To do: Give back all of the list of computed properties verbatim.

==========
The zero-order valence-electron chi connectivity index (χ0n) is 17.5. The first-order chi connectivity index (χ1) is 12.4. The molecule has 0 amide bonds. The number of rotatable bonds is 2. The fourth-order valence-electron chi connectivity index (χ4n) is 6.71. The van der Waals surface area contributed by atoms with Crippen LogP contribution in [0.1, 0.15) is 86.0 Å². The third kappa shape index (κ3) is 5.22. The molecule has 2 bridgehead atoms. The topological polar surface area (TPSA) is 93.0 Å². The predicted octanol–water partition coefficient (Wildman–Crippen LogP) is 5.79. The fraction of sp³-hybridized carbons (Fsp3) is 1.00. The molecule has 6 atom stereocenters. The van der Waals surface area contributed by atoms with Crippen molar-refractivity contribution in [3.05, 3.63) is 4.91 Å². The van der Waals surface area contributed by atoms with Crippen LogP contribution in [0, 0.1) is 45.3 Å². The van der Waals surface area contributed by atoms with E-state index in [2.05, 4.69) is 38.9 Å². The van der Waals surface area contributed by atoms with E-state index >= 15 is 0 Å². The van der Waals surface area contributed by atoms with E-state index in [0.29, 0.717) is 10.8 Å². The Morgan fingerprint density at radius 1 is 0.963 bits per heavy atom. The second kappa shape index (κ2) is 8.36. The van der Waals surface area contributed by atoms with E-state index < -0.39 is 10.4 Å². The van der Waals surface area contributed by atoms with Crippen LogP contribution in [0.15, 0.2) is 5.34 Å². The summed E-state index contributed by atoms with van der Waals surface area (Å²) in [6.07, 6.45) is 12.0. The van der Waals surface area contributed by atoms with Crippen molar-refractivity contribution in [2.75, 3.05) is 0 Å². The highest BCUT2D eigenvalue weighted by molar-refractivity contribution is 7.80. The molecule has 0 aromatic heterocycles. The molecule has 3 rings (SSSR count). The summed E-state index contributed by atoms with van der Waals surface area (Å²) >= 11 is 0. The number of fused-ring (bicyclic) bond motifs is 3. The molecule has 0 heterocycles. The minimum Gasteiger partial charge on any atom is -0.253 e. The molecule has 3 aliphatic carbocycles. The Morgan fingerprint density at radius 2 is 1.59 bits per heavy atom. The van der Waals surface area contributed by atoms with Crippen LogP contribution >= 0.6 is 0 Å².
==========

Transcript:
The zero-order valence-electron chi connectivity index (χ0n) is 17.5. The first-order chi connectivity index (χ1) is 12.4. The molecule has 0 amide bonds. The number of rotatable bonds is 2. The fourth-order valence-electron chi connectivity index (χ4n) is 6.71. The van der Waals surface area contributed by atoms with Crippen LogP contribution in [0.1, 0.15) is 86.0 Å². The third kappa shape index (κ3) is 5.22. The molecule has 2 bridgehead atoms. The topological polar surface area (TPSA) is 93.0 Å². The predicted octanol–water partition coefficient (Wildman–Crippen LogP) is 5.79. The fraction of sp³-hybridized carbons (Fsp3) is 1.00. The molecule has 6 atom stereocenters. The van der Waals surface area contributed by atoms with Crippen molar-refractivity contribution in [3.05, 3.63) is 4.91 Å². The van der Waals surface area contributed by atoms with Crippen LogP contribution in [0, 0.1) is 45.3 Å². The van der Waals surface area contributed by atoms with E-state index in [2.05, 4.69) is 38.9 Å². The van der Waals surface area contributed by atoms with E-state index >= 15 is 0 Å². The van der Waals surface area contributed by atoms with E-state index in [0.29, 0.717) is 10.8 Å². The Morgan fingerprint density at radius 1 is 0.963 bits per heavy atom. The second kappa shape index (κ2) is 8.36. The van der Waals surface area contributed by atoms with E-state index < -0.39 is 10.4 Å². The van der Waals surface area contributed by atoms with Crippen LogP contribution in [0.15, 0.2) is 5.34 Å². The summed E-state index contributed by atoms with van der Waals surface area (Å²) in [6.07, 6.45) is 12.0. The van der Waals surface area contributed by atoms with Crippen molar-refractivity contribution in [2.75, 3.05) is 0 Å². The highest BCUT2D eigenvalue weighted by molar-refractivity contribution is 7.80. The molecule has 0 aromatic heterocycles. The molecule has 3 rings (SSSR count). The summed E-state index contributed by atoms with van der Waals surface area (Å²) >= 11 is 0. The number of fused-ring (bicyclic) bond motifs is 3. The molecule has 0 heterocycles. The minimum Gasteiger partial charge on any atom is -0.253 e. The molecule has 3 aliphatic carbocycles. The Morgan fingerprint density at radius 2 is 1.59 bits per heavy atom. The van der Waals surface area contributed by atoms with Crippen LogP contribution >= 0.6 is 0 Å².